The plague itself was as heroic as disastrous.   Nature becomes God’s avenging army that sweeps away a whole civilization that has gone astray. Getz believes that Hecker set the foundation for most 19th and 20th century plague scholarship on four basic pillars: 1) the Black Death marked the end of an era and the start of a reinvigorated, more industrious society; 2) the plague was a natural phenomenon that was beyond human understanding,  awesome in its power, and unlike anything before or since;  3) the Black Death was a double-edged sword that was both terrible  in its destruction but also culturally transformative, begetting the Renaissance, and 4) a focus on the bizarre and morbid facts and behaviors. Getz notes that Hecker was the first person to focus on Flagellants or the massacre of Jews during the Black Death, two aspects of the pandemic that still draw an extraordinary amount of attention.  These four elements compromise what Getz calls Gothic epidemiology.

Many plague historians followed in Hecker’s footsteps (and occasionally still do). The morbid and bizarre feature more in plague history than in any other area of the history of medicine. The plague doctor has become an icon of  the Middle Ages.  Claims that the plague is the root cause behind vampires, werewolves and revenants/zombies are still made. The awesomeness of the plague as a natural phenomenon is still with us and can almost border on nature worship. Nearly 150 years after Hecker’s paradigm emerged, Robert Gottfried’s The Black Death: Natural and Human Disaster in Medieval Europe (1983) opens with a Chaucer  quotation, “Nature, the vicaire of the almyghty lorde” (The Parliament of Fowls, c. 1380). So two of Hecker’s four pillars are still with us in varying degrees. Given how popular Gothic culture still is, these elements are likely to remain.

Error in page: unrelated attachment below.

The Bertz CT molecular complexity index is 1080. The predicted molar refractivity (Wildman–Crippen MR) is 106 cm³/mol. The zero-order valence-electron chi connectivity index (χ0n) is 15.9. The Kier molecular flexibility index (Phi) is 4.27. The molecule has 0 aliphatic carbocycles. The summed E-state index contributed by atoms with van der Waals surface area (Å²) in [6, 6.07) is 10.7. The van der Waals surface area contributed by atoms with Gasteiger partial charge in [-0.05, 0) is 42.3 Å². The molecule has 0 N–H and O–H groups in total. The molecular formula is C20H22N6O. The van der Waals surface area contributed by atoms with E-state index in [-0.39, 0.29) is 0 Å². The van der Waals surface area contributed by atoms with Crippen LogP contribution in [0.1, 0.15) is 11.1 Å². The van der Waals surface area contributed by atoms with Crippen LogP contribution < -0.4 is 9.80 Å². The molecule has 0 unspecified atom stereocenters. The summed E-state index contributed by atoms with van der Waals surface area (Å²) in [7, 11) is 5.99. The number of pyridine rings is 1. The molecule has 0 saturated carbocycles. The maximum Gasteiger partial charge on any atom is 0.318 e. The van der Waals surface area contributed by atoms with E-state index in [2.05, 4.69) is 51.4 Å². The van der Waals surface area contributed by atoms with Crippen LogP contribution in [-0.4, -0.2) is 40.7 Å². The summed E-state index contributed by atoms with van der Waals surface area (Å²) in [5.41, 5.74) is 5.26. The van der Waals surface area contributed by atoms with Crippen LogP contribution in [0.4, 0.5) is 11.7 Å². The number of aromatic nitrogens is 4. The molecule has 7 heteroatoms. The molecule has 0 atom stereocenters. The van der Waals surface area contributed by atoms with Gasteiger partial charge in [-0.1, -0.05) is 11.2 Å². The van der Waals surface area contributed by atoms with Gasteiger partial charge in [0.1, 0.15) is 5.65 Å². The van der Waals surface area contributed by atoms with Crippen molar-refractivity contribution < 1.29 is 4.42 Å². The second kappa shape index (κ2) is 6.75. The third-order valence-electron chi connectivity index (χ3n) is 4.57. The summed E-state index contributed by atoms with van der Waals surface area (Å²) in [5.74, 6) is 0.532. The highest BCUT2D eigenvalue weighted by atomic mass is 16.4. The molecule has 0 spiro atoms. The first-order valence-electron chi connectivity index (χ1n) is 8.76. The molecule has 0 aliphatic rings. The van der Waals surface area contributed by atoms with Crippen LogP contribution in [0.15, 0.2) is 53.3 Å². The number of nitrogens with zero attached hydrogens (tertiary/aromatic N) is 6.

The dilemma for plague historians and scientists comes in attracting interdisciplinary and public attention for their work without distorting the history and/or science. The easiest way to attract attention is by focusing on either the bizarre and morbid, or on nature’s power and plague’s uniqueness. This is the same compromise documentary films must make.  To avoid this fate some will be happy writing only for other academics of their ilk, but for all except the most specialized topics this is short-sighted. First, as one of the most interdisciplinary topics available today it is necessary to write so that other disciplines can understand and follow the argument, and to highlight aspects that are interesting to other disciplines. It not fair to complain about the misuse of our work if we don’t write at an interdisciplinary level. Given the wide range of disciplines involved in plague studies this is essentially a college-level general public audience. Second, the plague’s attraction for those who like elements of  Gothic culture means that there are educational opportunities for history and science. The CDC received a fair amount of attention for its Zombie apocalypse  preparedness educational program and the Zombie Research Society has a real epidemiologist on their advisory board. Of course, zombies being entirely fictional gives them a lot of latitude. However, if done carefully the plague can still be used to teach history and science without over focusing on only the most bizarre aspects or distorting its history.